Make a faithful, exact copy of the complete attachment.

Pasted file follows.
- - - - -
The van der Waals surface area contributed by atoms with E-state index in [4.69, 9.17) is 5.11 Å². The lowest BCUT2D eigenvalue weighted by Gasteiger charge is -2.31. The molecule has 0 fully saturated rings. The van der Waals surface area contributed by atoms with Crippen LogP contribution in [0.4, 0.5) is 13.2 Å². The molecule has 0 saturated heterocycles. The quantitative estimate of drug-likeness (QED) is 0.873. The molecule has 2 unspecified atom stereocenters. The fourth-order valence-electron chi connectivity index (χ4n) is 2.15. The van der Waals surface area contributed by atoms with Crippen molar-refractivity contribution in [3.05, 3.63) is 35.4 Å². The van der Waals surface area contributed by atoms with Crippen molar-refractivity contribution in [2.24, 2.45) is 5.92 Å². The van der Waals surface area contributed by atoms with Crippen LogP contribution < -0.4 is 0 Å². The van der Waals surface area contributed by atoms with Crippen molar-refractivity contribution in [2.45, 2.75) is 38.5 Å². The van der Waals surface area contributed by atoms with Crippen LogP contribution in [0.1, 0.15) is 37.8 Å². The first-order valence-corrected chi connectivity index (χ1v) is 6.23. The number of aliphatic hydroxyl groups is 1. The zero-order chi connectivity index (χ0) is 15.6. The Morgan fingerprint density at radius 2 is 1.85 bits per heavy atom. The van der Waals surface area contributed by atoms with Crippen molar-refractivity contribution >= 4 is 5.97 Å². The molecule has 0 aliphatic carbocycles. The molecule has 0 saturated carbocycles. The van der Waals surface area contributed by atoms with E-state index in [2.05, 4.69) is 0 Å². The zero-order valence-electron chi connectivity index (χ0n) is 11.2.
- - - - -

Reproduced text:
The van der Waals surface area contributed by atoms with E-state index in [4.69, 9.17) is 5.11 Å². The lowest BCUT2D eigenvalue weighted by Gasteiger charge is -2.31. The molecule has 0 fully saturated rings. The van der Waals surface area contributed by atoms with Crippen LogP contribution in [0.4, 0.5) is 13.2 Å². The molecule has 0 saturated heterocycles. The quantitative estimate of drug-likeness (QED) is 0.873. The molecule has 2 unspecified atom stereocenters. The fourth-order valence-electron chi connectivity index (χ4n) is 2.15. The van der Waals surface area contributed by atoms with Crippen molar-refractivity contribution in [3.05, 3.63) is 35.4 Å². The van der Waals surface area contributed by atoms with Crippen molar-refractivity contribution in [2.24, 2.45) is 5.92 Å². The van der Waals surface area contributed by atoms with Crippen LogP contribution < -0.4 is 0 Å². The van der Waals surface area contributed by atoms with Crippen molar-refractivity contribution in [2.45, 2.75) is 38.5 Å². The van der Waals surface area contributed by atoms with Crippen LogP contribution in [0.1, 0.15) is 37.8 Å². The first-order valence-corrected chi connectivity index (χ1v) is 6.23. The number of aliphatic hydroxyl groups is 1. The zero-order chi connectivity index (χ0) is 15.6. The Morgan fingerprint density at radius 2 is 1.85 bits per heavy atom. The van der Waals surface area contributed by atoms with Crippen molar-refractivity contribution >= 4 is 5.97 Å². The molecule has 0 aliphatic carbocycles. The molecule has 0 saturated carbocycles. The van der Waals surface area contributed by atoms with E-state index in [2.05, 4.69) is 0 Å². The zero-order valence-electron chi connectivity index (χ0n) is 11.2.